A Farewell to Arms (published 1929) is a book of love and war. It focuses on a romance between an officer and nurse against the backdrop of World War I. The book has been tagged as Hemingway’s bleakest novel. However, it was Hemingway’s first best-seller, and is described by biographer Michael Reynolds as “the premier American war novel from that debacle [World War I]”.
This book is a simple story of complex issues, which Hemingway has seemingly made simple. Here is a dozen great thoughts on love and war and man’s ability to survive them both.
- All thinking men are atheists.
- “There isn’t always an explanation for everything.” / “Oh, isn’t there? I was brought up to think there was.” / “That’s awfully nice.”
- There is nothing as bad as war.
- War is not won by victory.
- “Fight or die. That’s what people do. They don’t marry.” / They love each other and they misunderstand on purpose and they fight and then suddenly they aren’t the same one…. There’s only us two and in the world there’s all the rest of them. If anything comes between us we’re gone and then they have us.
- “The coward dies a thousand deaths, the brave but one”…. The man who first said that was probably a coward…. “He knew a great deal about cowards but nothing about the brave. The brave dies perhaps two thousand deaths if he’s intelligent. He simply doesn’t mention them.”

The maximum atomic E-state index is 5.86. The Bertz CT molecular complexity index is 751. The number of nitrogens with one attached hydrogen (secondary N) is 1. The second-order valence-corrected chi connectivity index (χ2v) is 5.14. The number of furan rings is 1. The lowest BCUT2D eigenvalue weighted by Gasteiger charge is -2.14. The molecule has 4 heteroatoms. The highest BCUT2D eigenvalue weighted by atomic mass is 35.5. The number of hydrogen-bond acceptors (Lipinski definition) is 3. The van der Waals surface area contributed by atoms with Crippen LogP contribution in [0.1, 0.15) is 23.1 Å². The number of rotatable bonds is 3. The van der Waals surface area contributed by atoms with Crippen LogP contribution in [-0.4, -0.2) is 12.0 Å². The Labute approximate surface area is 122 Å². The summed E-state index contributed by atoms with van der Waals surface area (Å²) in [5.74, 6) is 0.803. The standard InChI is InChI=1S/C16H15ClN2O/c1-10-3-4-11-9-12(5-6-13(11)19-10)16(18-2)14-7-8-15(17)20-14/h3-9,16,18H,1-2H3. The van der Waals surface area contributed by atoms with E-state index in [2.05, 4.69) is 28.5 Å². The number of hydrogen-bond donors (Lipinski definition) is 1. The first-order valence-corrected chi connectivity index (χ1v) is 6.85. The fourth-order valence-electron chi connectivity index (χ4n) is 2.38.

- Life isn’t hard to manage when you’ve nothing to lose.
- No, that is the great fallacy: the wisdom of old men. They do not grow wise. They grow careful.
- “Now I am depressed myself,’ I said. ‘That’s why I never think about these things. I never think and yet when I begin to talk I say the things I have found out in my mind without thinking.”
- Wine is a grand thing. It makes you forget all the bad.
- I was always embarrassed by the words sacred, glorious, and sacrifice and the expression in vain…. There were so many words that you could not stand to hear and finally only the names of places had dignity.
- If people bring so much courage to this world the world has to kill them to break them, so of course it kills them. The world breaks every one and afterward many are strong at the broken places. But those that will not break it kills. It kills the very good and the very gentle and the very brave impartially. If you are none of these you can be sure it will kill you too but there will be no special hurry.
(ed. – This is the third of five Hemingway masterpieces to be featured in the 2012 By George Journal pages.)